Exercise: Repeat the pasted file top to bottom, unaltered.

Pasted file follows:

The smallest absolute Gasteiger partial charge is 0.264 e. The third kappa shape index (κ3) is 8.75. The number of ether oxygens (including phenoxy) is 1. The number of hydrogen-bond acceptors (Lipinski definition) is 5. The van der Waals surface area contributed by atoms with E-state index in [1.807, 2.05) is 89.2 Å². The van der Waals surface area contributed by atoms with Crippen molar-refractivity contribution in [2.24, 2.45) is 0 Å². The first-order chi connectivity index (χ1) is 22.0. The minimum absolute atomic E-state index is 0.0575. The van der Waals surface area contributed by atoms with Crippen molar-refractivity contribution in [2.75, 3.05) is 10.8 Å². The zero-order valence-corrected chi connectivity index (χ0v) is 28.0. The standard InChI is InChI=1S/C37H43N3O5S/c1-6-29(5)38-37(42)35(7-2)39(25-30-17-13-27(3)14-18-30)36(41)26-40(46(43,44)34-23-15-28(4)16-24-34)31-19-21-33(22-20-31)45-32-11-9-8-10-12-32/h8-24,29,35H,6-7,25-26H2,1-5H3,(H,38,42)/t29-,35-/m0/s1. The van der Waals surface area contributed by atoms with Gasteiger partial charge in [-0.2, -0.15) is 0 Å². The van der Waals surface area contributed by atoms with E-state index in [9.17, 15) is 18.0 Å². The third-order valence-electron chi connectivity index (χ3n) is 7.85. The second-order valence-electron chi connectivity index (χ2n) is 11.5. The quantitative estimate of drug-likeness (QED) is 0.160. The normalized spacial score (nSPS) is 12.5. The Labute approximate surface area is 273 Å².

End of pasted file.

The smallest absolute Gasteiger partial charge is 0.264 e. The third kappa shape index (κ3) is 8.75. The number of ether oxygens (including phenoxy) is 1. The number of hydrogen-bond acceptors (Lipinski definition) is 5. The van der Waals surface area contributed by atoms with E-state index in [1.807, 2.05) is 89.2 Å². The van der Waals surface area contributed by atoms with Crippen molar-refractivity contribution in [2.24, 2.45) is 0 Å². The first-order chi connectivity index (χ1) is 22.0. The minimum absolute atomic E-state index is 0.0575. The van der Waals surface area contributed by atoms with Crippen molar-refractivity contribution in [2.75, 3.05) is 10.8 Å². The zero-order valence-corrected chi connectivity index (χ0v) is 28.0. The standard InChI is InChI=1S/C37H43N3O5S/c1-6-29(5)38-37(42)35(7-2)39(25-30-17-13-27(3)14-18-30)36(41)26-40(46(43,44)34-23-15-28(4)16-24-34)31-19-21-33(22-20-31)45-32-11-9-8-10-12-32/h8-24,29,35H,6-7,25-26H2,1-5H3,(H,38,42)/t29-,35-/m0/s1. The van der Waals surface area contributed by atoms with Gasteiger partial charge in [-0.2, -0.15) is 0 Å². The van der Waals surface area contributed by atoms with E-state index in [9.17, 15) is 18.0 Å². The third-order valence-electron chi connectivity index (χ3n) is 7.85. The second-order valence-electron chi connectivity index (χ2n) is 11.5. The quantitative estimate of drug-likeness (QED) is 0.160. The normalized spacial score (nSPS) is 12.5. The Labute approximate surface area is 273 Å².